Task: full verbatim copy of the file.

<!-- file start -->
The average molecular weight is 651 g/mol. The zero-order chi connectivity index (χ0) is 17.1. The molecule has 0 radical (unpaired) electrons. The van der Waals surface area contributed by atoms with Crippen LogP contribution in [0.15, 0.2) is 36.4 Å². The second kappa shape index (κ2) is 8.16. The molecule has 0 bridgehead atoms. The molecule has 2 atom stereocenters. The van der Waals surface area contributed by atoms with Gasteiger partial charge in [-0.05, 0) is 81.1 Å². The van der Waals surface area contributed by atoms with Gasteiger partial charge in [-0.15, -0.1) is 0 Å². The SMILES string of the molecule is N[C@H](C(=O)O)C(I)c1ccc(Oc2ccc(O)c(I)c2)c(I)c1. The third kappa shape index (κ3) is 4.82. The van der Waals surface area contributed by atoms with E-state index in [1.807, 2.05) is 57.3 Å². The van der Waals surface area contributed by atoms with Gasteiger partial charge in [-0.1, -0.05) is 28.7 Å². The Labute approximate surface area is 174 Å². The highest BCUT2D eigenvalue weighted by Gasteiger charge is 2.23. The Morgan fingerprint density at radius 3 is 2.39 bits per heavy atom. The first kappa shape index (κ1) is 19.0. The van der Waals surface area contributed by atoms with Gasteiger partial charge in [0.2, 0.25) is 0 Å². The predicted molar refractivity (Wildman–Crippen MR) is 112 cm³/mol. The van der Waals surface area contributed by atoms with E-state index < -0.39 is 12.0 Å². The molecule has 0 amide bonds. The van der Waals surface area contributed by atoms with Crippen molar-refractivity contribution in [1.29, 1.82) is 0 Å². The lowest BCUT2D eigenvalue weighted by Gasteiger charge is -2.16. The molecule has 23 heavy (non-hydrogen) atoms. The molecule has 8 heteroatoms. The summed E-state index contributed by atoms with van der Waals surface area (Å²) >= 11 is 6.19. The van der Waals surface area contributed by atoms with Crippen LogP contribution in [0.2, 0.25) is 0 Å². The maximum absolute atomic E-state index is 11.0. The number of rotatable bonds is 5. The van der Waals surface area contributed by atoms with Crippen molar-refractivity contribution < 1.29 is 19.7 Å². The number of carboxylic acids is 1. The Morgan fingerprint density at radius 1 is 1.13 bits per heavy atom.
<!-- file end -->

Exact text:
The average molecular weight is 651 g/mol. The zero-order chi connectivity index (χ0) is 17.1. The molecule has 0 radical (unpaired) electrons. The van der Waals surface area contributed by atoms with Crippen LogP contribution in [0.15, 0.2) is 36.4 Å². The second kappa shape index (κ2) is 8.16. The molecule has 0 bridgehead atoms. The molecule has 2 atom stereocenters. The van der Waals surface area contributed by atoms with Gasteiger partial charge in [-0.05, 0) is 81.1 Å². The van der Waals surface area contributed by atoms with Gasteiger partial charge in [-0.15, -0.1) is 0 Å². The SMILES string of the molecule is N[C@H](C(=O)O)C(I)c1ccc(Oc2ccc(O)c(I)c2)c(I)c1. The third kappa shape index (κ3) is 4.82. The van der Waals surface area contributed by atoms with E-state index in [1.807, 2.05) is 57.3 Å². The van der Waals surface area contributed by atoms with Gasteiger partial charge in [-0.1, -0.05) is 28.7 Å². The Labute approximate surface area is 174 Å². The highest BCUT2D eigenvalue weighted by Gasteiger charge is 2.23. The Morgan fingerprint density at radius 3 is 2.39 bits per heavy atom. The first kappa shape index (κ1) is 19.0. The van der Waals surface area contributed by atoms with Gasteiger partial charge in [0.2, 0.25) is 0 Å². The predicted molar refractivity (Wildman–Crippen MR) is 112 cm³/mol. The van der Waals surface area contributed by atoms with E-state index < -0.39 is 12.0 Å². The molecule has 0 amide bonds. The van der Waals surface area contributed by atoms with Crippen molar-refractivity contribution in [1.29, 1.82) is 0 Å². The lowest BCUT2D eigenvalue weighted by Gasteiger charge is -2.16. The molecule has 23 heavy (non-hydrogen) atoms. The molecule has 8 heteroatoms. The summed E-state index contributed by atoms with van der Waals surface area (Å²) >= 11 is 6.19. The van der Waals surface area contributed by atoms with Crippen LogP contribution in [0.2, 0.25) is 0 Å². The maximum absolute atomic E-state index is 11.0. The number of rotatable bonds is 5. The van der Waals surface area contributed by atoms with Crippen molar-refractivity contribution < 1.29 is 19.7 Å². The number of carboxylic acids is 1. The Morgan fingerprint density at radius 1 is 1.13 bits per heavy atom.